Our Philosophy

95% of Deaf children are born to hearing parentsA child’s education begins at home. However, as 95% of Deaf children are born to hearing parents (who do not know Indian Sign Language (ISL)), there is little meaningful communication between Deaf children and their hearing parents without external involvement. For Deaf children, formal education cannot be delayed until kindergarten. If a Deaf child does not have the opportunity to develop language until they are school age, a crucial window of social, cognitive, and linguistic development will be lost.

This is why it is absolutely imperative that families with Deaf children be provided with Deaf mentors early on to teach both the Deaf child and the parents ISL. Deaf mentors may also serve as positive role models to Deaf children, the importance of which cannot be overstated.


Deaf mentors may also serve as positive role models to Deaf children. There are over 800 schools for Deaf children in India. However, less than 10 of these educational institutions provide bilingual education for Deaf children using ISL and English, Hindi, and/or other local languages. In order to address the lack of bilingual educational resources, several non-profit organizations have collaborated with schools serving Deaf children to set up after-school programs that have hired Deaf teachers to teach English. However, the current Deaf education teacher training programs in India do not teach their students ISL. The programs only support teachers in learning how to teach Deaf children to speak and use their residual hearing, a strategy that does not work well for the majority of Deaf children. Due to this approach, Deaf teachers are ironically and unfortunately unable to become qualified teachers of Deaf children. Failing to educate teachers of Deaf children ISL, along with the limited availability of effective professional development for teachers of Deaf children, has led to chronic and critically low literacy levels among Deaf children and Deaf adults, and increasing frustration among their instructors.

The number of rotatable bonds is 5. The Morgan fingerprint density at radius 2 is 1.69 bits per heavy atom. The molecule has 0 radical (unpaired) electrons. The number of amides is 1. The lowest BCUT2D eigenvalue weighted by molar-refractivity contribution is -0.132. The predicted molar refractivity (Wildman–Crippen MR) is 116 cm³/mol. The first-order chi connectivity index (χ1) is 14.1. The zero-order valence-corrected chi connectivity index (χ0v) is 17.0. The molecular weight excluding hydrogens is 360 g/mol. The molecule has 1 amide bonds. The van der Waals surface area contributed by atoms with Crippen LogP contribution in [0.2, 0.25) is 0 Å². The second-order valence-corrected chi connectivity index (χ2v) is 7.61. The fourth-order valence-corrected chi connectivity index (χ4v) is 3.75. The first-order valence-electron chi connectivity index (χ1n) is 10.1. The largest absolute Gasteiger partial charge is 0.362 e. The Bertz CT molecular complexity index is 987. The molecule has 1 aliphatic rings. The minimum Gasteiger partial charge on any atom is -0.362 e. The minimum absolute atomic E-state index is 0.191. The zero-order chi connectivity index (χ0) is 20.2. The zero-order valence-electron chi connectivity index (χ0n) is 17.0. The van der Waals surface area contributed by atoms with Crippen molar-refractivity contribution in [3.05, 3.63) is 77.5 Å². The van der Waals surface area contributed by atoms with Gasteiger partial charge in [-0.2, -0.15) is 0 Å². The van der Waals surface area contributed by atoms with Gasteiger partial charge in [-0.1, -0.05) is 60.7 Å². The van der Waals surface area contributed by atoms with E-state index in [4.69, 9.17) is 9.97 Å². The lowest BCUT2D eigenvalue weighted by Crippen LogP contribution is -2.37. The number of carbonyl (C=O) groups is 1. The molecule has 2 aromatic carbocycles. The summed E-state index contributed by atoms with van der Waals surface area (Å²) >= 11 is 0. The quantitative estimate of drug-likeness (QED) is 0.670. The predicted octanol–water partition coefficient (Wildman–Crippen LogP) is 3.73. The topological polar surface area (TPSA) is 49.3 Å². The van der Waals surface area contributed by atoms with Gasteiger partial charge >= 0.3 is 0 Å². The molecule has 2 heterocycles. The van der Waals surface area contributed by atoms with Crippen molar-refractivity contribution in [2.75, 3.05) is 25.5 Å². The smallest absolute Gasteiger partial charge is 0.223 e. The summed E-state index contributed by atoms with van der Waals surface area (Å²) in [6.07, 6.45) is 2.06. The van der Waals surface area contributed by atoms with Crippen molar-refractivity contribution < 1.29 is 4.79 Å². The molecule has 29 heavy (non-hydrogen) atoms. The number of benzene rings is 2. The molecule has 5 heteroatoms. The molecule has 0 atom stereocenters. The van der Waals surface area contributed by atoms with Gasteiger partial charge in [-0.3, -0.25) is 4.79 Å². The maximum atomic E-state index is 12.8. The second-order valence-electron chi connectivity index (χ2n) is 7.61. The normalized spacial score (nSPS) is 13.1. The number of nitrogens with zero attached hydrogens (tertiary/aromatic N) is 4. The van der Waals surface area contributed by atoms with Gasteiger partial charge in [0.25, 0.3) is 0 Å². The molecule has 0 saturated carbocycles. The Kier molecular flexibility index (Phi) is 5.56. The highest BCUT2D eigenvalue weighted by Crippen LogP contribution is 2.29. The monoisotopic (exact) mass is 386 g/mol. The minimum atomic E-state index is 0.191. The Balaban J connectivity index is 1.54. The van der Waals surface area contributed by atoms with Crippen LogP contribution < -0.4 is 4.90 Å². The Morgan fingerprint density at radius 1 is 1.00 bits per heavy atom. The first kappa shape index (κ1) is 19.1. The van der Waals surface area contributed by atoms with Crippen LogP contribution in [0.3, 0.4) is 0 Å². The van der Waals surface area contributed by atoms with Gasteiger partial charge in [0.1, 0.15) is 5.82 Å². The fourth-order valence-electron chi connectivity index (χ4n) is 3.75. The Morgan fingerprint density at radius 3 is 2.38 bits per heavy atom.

Meet Our Team


What We Do

Young Achievers is an organization that has been working to address these issues. Since 2013, Young Achievers has connected Deaf children and their families with Deaf mentors and provided opportunities for professional development for educators of Deaf children.

“The problem is not that Deaf people can’t hear but that the hearing world does not listen.”